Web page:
After a year-long, rear-guard action from residents of a council-built estate on the Croydon-Lambeth borough boundary, Truslove House and the mature trees in the grounds around it have in the past week been bulldozed completely.
Lambeth Council has been accused of an act of “environmental vandalism”.
And now locals angry at the destruction of their community for the benefit of private developers want to drag Steve Reed OBE, the Progress MP for Croydon North, into the dispute with Lambeth Council.
Before becoming a Croydon MP, Reed was the leader of Lambeth Council, under whom many of the policies of estate destruction were instigated. Reed is now Labour’s shadow minister for local government. Lambeth is a Labour-run council.
Protesters camped in and around Truslove House a year ago, despite covid and the wet winter weather, in efforts to thwart the council’s demolition gangs. But ultimately the council had its way.
Residents on Central Hill estate in Upper Norwood say that Lambeth could have refurbished Truslove House and other residential blocks, but that the council refused to do so because their plans involved multi-million-pound private developments.
Central Hill residents, and those living at Cressingham Gardens, have been refused the estate referendum to which they are entitled ahead of any redevelopment, under planning rules laid down by London’s Labour Mayor Sadiq Khan.
The council claims that the regeneration of Central Hill estate, along with five other estates in the borough, will help to ease the housing crisis. But residents expect more than half of the new homes built to be sold off at sky-high market rates.
An official council report in the summer effectively admitted that Lambeth is evicting its own council tenants from their homes, without having any alternative accommodation to provide for them.
“Lambeth’s ambitious regeneration programme will not deliver new homes for some time, and in the meantime there is a short-term impact on supply as properties are emptied ahead of development,” the report said.
Worried residents point across south London to Southwark, where similar “ambitious regeneration programmes” on the Aylesbury and Heygate estates involved the clearance of thousands of homes for social rent, replacing them with over-priced private housing in a vast exercise of “social cleansing”, under which private developers made massive profits from what had been public property.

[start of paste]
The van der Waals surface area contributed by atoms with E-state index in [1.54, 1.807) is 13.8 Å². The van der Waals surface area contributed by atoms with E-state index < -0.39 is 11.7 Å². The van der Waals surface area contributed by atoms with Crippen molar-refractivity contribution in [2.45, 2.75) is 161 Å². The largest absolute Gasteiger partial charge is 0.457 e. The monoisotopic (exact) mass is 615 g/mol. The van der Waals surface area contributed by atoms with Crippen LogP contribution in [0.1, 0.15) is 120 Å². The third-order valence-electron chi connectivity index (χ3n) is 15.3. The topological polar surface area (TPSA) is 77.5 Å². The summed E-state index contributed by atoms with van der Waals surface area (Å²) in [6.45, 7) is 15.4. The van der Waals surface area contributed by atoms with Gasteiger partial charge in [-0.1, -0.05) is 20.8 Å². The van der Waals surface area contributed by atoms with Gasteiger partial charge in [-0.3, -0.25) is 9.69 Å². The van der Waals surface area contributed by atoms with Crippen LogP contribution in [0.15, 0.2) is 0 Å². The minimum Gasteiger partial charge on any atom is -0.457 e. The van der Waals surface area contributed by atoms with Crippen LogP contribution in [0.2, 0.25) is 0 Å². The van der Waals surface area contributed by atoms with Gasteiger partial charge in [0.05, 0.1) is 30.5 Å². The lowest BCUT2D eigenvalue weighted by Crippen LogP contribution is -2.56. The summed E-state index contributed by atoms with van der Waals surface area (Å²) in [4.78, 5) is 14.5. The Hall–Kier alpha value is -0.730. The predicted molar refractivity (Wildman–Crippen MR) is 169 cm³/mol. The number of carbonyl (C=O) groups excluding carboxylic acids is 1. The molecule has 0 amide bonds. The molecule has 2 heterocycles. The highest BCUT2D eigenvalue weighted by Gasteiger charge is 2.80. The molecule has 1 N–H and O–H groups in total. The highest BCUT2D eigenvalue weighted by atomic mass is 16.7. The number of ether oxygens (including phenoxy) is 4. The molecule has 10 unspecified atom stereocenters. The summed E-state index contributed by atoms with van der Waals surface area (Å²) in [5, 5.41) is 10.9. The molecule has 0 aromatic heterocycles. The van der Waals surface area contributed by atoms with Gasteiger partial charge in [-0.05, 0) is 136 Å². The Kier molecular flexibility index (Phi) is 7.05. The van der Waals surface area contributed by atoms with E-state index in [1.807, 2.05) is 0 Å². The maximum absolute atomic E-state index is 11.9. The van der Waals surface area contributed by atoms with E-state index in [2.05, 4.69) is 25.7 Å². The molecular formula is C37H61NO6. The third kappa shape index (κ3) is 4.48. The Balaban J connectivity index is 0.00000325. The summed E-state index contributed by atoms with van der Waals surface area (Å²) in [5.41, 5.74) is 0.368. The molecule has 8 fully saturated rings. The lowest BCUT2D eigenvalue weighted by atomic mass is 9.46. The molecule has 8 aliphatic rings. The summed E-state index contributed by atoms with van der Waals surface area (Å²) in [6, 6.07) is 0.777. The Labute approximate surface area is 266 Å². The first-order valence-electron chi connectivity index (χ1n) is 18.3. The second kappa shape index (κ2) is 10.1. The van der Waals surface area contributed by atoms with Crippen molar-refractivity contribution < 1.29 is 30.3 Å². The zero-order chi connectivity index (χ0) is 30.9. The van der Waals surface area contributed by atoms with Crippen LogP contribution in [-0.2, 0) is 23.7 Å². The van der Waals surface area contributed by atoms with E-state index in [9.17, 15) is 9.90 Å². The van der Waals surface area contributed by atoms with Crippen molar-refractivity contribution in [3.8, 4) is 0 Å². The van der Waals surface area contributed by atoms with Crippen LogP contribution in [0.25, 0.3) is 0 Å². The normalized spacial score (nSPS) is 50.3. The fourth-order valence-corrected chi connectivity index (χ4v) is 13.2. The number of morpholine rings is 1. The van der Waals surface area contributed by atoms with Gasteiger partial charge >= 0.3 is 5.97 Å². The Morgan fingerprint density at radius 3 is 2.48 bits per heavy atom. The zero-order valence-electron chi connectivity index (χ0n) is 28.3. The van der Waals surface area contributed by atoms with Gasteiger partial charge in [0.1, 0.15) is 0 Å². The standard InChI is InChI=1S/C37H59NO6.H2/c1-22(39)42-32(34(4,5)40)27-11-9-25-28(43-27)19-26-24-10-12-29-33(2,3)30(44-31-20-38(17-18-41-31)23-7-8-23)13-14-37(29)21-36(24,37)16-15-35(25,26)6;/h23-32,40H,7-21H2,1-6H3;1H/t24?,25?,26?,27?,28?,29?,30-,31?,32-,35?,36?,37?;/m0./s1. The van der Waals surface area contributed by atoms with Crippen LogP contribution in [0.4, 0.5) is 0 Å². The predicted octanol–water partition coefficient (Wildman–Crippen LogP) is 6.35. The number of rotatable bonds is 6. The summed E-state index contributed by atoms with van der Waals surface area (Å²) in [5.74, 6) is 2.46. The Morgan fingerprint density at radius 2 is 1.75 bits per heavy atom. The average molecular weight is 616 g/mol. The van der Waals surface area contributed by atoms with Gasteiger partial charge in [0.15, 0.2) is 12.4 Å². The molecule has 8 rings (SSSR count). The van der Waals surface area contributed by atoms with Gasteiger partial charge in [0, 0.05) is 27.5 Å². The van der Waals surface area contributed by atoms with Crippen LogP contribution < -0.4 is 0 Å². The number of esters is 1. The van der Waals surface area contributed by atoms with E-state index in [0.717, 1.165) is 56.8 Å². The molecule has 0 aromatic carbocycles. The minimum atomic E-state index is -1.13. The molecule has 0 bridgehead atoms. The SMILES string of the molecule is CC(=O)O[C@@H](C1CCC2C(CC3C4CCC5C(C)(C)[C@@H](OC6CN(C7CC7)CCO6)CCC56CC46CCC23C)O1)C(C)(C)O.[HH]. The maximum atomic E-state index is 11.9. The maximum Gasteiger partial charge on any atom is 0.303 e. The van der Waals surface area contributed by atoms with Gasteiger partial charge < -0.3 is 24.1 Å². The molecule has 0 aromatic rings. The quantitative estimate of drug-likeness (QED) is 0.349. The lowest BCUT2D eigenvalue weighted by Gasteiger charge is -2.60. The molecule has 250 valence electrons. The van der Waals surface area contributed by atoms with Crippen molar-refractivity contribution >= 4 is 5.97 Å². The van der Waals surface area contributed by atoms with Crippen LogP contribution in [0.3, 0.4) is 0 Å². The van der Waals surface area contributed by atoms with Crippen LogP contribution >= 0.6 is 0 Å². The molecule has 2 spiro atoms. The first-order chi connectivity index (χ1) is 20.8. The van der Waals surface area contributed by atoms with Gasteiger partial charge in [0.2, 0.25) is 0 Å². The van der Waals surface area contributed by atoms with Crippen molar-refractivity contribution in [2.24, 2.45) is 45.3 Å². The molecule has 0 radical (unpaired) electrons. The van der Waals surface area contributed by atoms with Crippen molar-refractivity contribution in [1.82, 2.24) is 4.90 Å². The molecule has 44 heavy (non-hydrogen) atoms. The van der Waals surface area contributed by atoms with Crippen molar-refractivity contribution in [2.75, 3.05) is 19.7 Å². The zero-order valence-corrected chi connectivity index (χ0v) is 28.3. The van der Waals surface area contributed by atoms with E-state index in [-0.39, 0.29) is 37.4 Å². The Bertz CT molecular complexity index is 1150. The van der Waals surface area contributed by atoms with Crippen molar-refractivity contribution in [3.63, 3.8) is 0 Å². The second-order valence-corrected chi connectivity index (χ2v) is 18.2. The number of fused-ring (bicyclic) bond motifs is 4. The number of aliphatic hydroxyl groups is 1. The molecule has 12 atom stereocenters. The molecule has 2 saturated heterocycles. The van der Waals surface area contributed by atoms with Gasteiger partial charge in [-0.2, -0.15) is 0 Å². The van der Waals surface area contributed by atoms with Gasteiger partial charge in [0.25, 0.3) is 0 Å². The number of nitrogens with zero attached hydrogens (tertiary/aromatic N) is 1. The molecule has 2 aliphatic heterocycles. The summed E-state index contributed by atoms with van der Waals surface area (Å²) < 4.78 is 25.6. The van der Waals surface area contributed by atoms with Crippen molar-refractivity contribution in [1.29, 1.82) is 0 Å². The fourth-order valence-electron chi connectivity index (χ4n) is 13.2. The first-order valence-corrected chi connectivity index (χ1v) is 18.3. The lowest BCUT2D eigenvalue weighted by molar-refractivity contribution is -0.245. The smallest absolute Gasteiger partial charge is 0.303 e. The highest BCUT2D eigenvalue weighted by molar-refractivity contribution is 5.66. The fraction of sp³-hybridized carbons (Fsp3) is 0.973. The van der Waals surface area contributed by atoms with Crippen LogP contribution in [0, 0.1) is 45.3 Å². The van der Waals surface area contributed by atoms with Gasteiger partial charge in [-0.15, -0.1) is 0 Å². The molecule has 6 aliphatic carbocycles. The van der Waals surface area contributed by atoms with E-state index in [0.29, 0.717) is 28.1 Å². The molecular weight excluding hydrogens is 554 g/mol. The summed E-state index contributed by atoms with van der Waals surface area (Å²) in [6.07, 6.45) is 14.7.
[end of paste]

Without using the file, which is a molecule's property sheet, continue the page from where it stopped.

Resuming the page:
Since Lambeth’s plans for Central Hill were confirmed in 2017, the council has pursued a policy of disinvestment in the buildings and community, in a deliberate attempt to drive residents out. “The council have run down the estate physically and verbally, and they’ve run down the community,” one protester said.
Lambeth Council maintained otherwise. “The proposals for Truslove House, on Roman Rise, which received planning permission in October 2020, are vital to our work to provide more affordable housing on the Central Hill Estate,” a spokesperson said. The council says that they are replacing a seven-room hostel with 31 affordable family homes – 22 at council level rent and nine going for unaffordable shared ownership.
The seven households in Truslove House were forced out last winter. These were all temporary accommodation residents who had no claim to a home on the new estate. Lambeth’s current council leader, Claire Holland, has said this week that all seven households were rehomed.
The broader picture across the Central Hill Estate shows that 320 council homes are to be demolished, with the council yet to decide how many additional properties will be provided, or when.
Opponents of the council project claim that it could be 20 years before the regeneration is completed. Homes for Lambeth, the development arm of Lambeth Council – a sort of Brick by Brick, but even more charmless – still has no master plan for the estate, four years after the idea was approved in 2017.
Homes for Lambeth claimed that Truslove House is “phase one” of their project.
This week, one Upper Norwood resident took the case for Truslove House to Croydon MP Reed.
“Truslove House has now been demolished, along with all the mature trees,” they wrote.
“I want to register my extreme disapproval and disgust at this act of vandalism.
“This was a historic building, of architectural value, and should have been refurbished and not demolished.
“Demolition is very bad for the environment. Making bricks and steel creates vast amounts of CO2, with cement alone causing 8 per cent of global emissions. The construction industry should reuse buildings.
“And to think that all this demolition was done during COP26. How short-sighted can you get?
“I find it shocking that Lambeth Labour want to make money from demolition of council homes. How many of these flats will be genuinely affordable? More likely many will end up as buy-to-lets or AirBnBs, owned by absentee landlords.
“[The council] should consider local people, what they want and need. There was a lot of local opposition to this, which was sadly just ignored and feels very undemocratic.”
Reed has failed to reply to his constituent.
Read more: Activists set up camp to fight against Central Hill demolition
Read more: Council deputy leader gets new job working for lobbyists
Read more: Coronavirus being used as ‘smokescreen’ for estate demolition
Read more: Lambeth is showing the way with destruction of five estates
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